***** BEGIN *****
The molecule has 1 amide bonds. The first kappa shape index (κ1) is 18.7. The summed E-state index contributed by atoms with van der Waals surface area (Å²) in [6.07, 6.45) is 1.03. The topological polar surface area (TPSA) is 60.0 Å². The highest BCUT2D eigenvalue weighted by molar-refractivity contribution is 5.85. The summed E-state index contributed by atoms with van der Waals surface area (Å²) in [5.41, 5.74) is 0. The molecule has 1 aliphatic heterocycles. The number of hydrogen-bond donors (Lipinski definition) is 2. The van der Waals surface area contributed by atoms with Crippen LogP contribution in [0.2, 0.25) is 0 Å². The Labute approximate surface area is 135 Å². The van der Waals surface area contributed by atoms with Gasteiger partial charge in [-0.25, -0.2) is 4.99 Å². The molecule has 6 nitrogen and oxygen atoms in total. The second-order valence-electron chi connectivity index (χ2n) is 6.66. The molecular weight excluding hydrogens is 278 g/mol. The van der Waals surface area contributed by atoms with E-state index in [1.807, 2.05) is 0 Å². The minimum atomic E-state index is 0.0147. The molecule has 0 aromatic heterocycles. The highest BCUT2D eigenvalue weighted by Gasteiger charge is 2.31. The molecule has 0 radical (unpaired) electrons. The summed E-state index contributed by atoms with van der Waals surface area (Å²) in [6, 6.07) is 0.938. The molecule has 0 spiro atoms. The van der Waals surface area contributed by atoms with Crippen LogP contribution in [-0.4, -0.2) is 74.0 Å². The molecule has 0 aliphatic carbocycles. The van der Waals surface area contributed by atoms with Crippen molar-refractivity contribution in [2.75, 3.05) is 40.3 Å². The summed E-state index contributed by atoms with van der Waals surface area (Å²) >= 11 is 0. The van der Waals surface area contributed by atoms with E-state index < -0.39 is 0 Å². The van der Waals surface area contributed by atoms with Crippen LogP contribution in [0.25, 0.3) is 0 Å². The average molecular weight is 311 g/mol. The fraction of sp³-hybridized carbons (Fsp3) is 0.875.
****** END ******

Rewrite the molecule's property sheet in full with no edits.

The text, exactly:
The molecule has 1 amide bonds. The first kappa shape index (κ1) is 18.7. The summed E-state index contributed by atoms with van der Waals surface area (Å²) in [6.07, 6.45) is 1.03. The topological polar surface area (TPSA) is 60.0 Å². The highest BCUT2D eigenvalue weighted by molar-refractivity contribution is 5.85. The summed E-state index contributed by atoms with van der Waals surface area (Å²) in [5.41, 5.74) is 0. The molecule has 1 aliphatic heterocycles. The number of hydrogen-bond donors (Lipinski definition) is 2. The van der Waals surface area contributed by atoms with Crippen LogP contribution in [0.2, 0.25) is 0 Å². The Labute approximate surface area is 135 Å². The van der Waals surface area contributed by atoms with Gasteiger partial charge in [-0.25, -0.2) is 4.99 Å². The molecule has 6 nitrogen and oxygen atoms in total. The second-order valence-electron chi connectivity index (χ2n) is 6.66. The molecular weight excluding hydrogens is 278 g/mol. The van der Waals surface area contributed by atoms with E-state index in [1.807, 2.05) is 0 Å². The minimum atomic E-state index is 0.0147. The molecule has 0 aromatic heterocycles. The highest BCUT2D eigenvalue weighted by Gasteiger charge is 2.31. The molecule has 0 radical (unpaired) electrons. The summed E-state index contributed by atoms with van der Waals surface area (Å²) in [6, 6.07) is 0.938. The molecule has 0 spiro atoms. The van der Waals surface area contributed by atoms with Crippen LogP contribution in [-0.4, -0.2) is 74.0 Å². The molecule has 0 aliphatic carbocycles. The van der Waals surface area contributed by atoms with Crippen molar-refractivity contribution in [2.75, 3.05) is 40.3 Å². The summed E-state index contributed by atoms with van der Waals surface area (Å²) >= 11 is 0. The van der Waals surface area contributed by atoms with E-state index < -0.39 is 0 Å². The van der Waals surface area contributed by atoms with Crippen LogP contribution in [0.25, 0.3) is 0 Å². The average molecular weight is 311 g/mol. The fraction of sp³-hybridized carbons (Fsp3) is 0.875.